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Full circle: HCMC's Ben Thanh roundabout set for complete comeback

By Gia Minh   June 1, 2022 | 05:00 pm PT
Full circle: HCMC's Ben Thanh roundabout set for complete comeback
The construction site of Ben Thanh station of HCMC's metro line No.1 in front of Ben Thanh Market, April 2022. Photo by VnExpress/Quynh Tran
The Quach Thi Trang Roundabout in front of the Ben Thanh Market is set to return five years after it was cleared to build a metro station.

The reestablishment of the roundabout, which was first built in 1914, has been assigned to the municipal Department of Planning and Architecture.

The city’s administration has asked the department to complete the re-establishment plan and submit it before Jul. 15. The plan must include works to put two statues back at the roundabout.

In 2014, HCMC moved from the roundabout a statue of Quach Thi Trang, a student who died in a protest against the Saigon regime during the Vietnam War. A year later, the statue of Tran Nguyen Han, a military expert who contributed significantly in Vietnam’s fight against Chinese invasions in the 15th century, was also moved.

Quach Thi Trang Roundabout in front of Ben Thanh Market in HCMCs District 1 in 2012. Photo by Flickr/Astacus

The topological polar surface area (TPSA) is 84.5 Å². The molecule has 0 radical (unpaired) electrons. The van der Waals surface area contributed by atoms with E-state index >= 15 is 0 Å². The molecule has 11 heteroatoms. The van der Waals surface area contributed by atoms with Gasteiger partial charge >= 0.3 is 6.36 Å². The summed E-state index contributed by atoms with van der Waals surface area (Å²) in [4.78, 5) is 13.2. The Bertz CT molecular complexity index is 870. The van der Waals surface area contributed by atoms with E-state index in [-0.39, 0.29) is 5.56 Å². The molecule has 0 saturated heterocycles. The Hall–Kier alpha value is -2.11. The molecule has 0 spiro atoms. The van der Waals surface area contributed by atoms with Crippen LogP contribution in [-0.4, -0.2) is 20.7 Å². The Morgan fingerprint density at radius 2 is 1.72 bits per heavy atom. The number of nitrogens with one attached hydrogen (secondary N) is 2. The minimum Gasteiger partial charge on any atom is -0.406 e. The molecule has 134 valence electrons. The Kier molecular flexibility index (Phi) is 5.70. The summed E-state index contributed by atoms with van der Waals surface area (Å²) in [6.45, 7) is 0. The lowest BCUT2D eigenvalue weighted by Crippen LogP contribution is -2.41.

Quach Thi Trang Roundabout in front of Ben Thanh Market in HCMC's District 1 in 2012. Photo by Flickr/Astacus

In 2017, the entire roundabout was demolished for the construction of the Ben Thanh station, one of the three underground stations of HCMC’s metro line No.1.

The four-story station goes 32 meters below ground and is 236 meters long and 60 meters wide.

It will be the most important of three underground stations on the route, which will run 19.7 km from Ben Thanh Market to Suoi Tien theme park in Thu Duc City. It will also serve as an interchange with lines No. 2, 3 and 4 when they are built.

The other two underground stations of the line are the Opera House station in front of the Opera House and the Ba Son which is close to the Saigon River.

Built at a cost of VND43.7 trillion ($1.89 billion), the metro line No.1 will have 14 stations with the remaining 11 being on the surface or elevated.

The much-delayed line is more than 90 percent complete and is expected to start commercial operations late next year.

 
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